Not All Adolescent Metformin Prescriptions Are for Diabetes, Analysis Reveals
Off-label prescribing of metformin was commonly seen among U.S. adolescents aged 10–19 years, based on a study published in the Journal of Clinical Pharmacy and Therapeutics.
Metformin, a biguanide antihyperglycemic, is the only approved agent for use in adolescents with type 2 diabetes mellitus (T2DM). Its use in other conditions such as obesity, hyperinsulinemia, prediabetes, and metabolic syndrome of polycystic ovarian syndrome have also been reported.
To assess patterns of metformin prescribing for both on-label and off-label uses in adolescents, scientists from Merck & Co. Inc., analyzed data from the National Disease and Therapeutic Index (NDTI) database, the MarketScan® Commercial Claims and Encounters database, and the Multi-State Medicaid database. They identified the proportion of diagnoses associated with metformin that was recommended during a clinical visit in the NDTI database. The other databases were utilized to extract data on adolescents with ≥1 metformin prescription with 6 months continuous enrollment from the date of the index metformin prescription.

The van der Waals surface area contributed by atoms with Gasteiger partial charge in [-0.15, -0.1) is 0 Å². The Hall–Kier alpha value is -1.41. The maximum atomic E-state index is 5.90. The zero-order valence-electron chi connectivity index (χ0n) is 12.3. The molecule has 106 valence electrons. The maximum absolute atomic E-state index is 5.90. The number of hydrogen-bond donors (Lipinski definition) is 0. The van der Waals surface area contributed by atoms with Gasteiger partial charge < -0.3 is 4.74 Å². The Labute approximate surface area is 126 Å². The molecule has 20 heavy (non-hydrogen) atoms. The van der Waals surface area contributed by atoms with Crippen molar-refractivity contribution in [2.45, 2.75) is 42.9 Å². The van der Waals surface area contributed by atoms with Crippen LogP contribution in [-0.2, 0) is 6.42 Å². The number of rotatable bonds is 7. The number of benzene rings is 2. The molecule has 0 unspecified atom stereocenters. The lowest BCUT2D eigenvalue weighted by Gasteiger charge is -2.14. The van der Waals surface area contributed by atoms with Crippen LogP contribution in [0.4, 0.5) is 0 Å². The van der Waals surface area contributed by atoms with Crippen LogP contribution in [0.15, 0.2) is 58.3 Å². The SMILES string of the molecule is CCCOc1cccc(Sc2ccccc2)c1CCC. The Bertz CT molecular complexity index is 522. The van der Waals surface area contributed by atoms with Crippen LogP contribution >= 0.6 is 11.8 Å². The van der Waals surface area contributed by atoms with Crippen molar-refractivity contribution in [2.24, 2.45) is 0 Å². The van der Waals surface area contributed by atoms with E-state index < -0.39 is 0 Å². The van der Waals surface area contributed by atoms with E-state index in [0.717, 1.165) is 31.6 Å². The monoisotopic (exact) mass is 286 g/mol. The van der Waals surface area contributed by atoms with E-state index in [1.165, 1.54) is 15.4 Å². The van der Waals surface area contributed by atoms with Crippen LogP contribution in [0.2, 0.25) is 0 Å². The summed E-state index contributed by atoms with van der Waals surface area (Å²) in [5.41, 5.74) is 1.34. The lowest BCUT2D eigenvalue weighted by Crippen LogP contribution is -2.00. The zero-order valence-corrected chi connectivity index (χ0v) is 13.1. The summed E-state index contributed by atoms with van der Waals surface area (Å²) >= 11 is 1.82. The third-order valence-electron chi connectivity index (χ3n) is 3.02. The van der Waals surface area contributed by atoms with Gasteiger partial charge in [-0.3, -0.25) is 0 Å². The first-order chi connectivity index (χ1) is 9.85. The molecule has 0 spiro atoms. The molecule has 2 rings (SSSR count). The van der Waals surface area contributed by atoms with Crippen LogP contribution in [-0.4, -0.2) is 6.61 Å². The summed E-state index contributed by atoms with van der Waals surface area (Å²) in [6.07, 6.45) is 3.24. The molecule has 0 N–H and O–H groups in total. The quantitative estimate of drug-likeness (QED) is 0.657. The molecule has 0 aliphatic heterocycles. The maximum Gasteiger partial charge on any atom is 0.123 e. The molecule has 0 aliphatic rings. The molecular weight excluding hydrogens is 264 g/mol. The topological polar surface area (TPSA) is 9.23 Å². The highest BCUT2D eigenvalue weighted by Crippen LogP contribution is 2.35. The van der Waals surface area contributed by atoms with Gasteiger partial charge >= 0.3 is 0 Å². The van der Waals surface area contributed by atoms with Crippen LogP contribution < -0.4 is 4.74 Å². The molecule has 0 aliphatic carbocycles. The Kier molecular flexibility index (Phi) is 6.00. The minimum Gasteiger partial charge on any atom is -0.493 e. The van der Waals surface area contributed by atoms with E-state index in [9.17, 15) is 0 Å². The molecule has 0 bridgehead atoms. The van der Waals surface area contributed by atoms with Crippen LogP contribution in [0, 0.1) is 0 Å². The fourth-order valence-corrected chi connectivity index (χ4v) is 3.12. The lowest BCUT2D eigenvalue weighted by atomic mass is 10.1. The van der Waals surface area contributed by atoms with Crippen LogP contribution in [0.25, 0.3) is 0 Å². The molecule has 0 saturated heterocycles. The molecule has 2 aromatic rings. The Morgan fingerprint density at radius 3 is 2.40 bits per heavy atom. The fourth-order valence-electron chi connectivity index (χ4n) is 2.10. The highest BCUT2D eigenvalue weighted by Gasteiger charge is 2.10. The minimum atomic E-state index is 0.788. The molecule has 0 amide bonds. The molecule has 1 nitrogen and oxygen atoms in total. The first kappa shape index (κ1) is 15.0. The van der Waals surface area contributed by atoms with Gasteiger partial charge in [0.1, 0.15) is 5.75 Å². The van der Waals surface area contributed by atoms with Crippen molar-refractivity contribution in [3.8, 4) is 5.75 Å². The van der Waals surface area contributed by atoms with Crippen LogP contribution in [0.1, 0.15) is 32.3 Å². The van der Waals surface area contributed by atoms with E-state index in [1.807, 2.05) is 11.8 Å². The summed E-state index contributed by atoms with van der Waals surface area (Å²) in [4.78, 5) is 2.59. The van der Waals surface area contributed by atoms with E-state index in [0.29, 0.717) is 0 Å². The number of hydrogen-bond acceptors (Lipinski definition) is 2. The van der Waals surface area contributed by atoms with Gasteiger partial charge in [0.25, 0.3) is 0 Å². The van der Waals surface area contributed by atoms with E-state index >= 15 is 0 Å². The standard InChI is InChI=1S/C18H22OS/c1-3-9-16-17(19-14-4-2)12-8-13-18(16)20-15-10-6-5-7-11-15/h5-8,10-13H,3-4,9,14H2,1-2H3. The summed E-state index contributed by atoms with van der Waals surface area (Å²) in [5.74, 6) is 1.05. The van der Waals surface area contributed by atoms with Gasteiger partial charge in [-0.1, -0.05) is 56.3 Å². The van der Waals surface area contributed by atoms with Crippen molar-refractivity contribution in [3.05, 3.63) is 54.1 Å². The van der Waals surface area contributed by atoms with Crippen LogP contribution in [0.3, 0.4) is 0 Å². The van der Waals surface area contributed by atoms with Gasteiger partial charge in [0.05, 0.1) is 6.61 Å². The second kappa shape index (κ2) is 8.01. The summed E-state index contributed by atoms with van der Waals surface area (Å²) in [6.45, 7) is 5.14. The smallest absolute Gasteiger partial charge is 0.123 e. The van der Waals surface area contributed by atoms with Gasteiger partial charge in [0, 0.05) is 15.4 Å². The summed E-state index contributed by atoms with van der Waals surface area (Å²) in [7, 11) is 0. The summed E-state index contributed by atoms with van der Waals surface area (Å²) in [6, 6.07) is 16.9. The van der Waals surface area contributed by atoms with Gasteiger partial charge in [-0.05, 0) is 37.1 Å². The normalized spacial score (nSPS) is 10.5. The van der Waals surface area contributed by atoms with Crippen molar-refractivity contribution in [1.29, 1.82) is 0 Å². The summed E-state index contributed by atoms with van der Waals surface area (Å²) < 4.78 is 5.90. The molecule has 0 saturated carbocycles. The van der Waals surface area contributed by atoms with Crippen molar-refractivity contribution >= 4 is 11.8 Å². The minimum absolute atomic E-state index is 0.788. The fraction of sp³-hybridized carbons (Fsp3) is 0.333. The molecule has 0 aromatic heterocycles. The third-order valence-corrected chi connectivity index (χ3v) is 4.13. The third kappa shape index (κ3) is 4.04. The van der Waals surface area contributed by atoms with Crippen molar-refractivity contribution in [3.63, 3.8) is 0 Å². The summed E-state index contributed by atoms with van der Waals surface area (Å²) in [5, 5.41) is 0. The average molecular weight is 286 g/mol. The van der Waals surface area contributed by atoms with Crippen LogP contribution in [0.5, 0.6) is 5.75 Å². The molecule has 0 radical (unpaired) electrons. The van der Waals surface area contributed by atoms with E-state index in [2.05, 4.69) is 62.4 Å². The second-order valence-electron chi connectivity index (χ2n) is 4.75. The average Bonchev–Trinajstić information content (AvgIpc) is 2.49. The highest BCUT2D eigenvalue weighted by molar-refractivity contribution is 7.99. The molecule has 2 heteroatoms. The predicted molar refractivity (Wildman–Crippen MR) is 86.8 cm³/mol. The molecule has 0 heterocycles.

According to the NDTI database, the most common diagnoses for metformin use were diabetes (34.9%), metabolic syndrome (20.9%), PCOS (17.2%), and obesity (6.5%). According to the MarketScan commercial database, T2DM was the most common diagnosis for girls aged 10–14 years (22.8–23.6%), boys aged 10–14 years (20.5–24.5%), and boys aged 15–19 years (37.1–43.1%). PCOS was the most common diagnosis for girls aged 15–19 years (24.1–28.3%).
According to the Medicaid database, T2DM was the most common diagnosis among all 4 groups, reporting higher proportions than their counterparts in the Commercial database.
Study authors were able to conclude that off-label prescribing for metformin was common among the studied population. However, to avoid possible overestimation, they noted caution with using metformin prescriptions as an estimate of the T2DM burden among adolescents.
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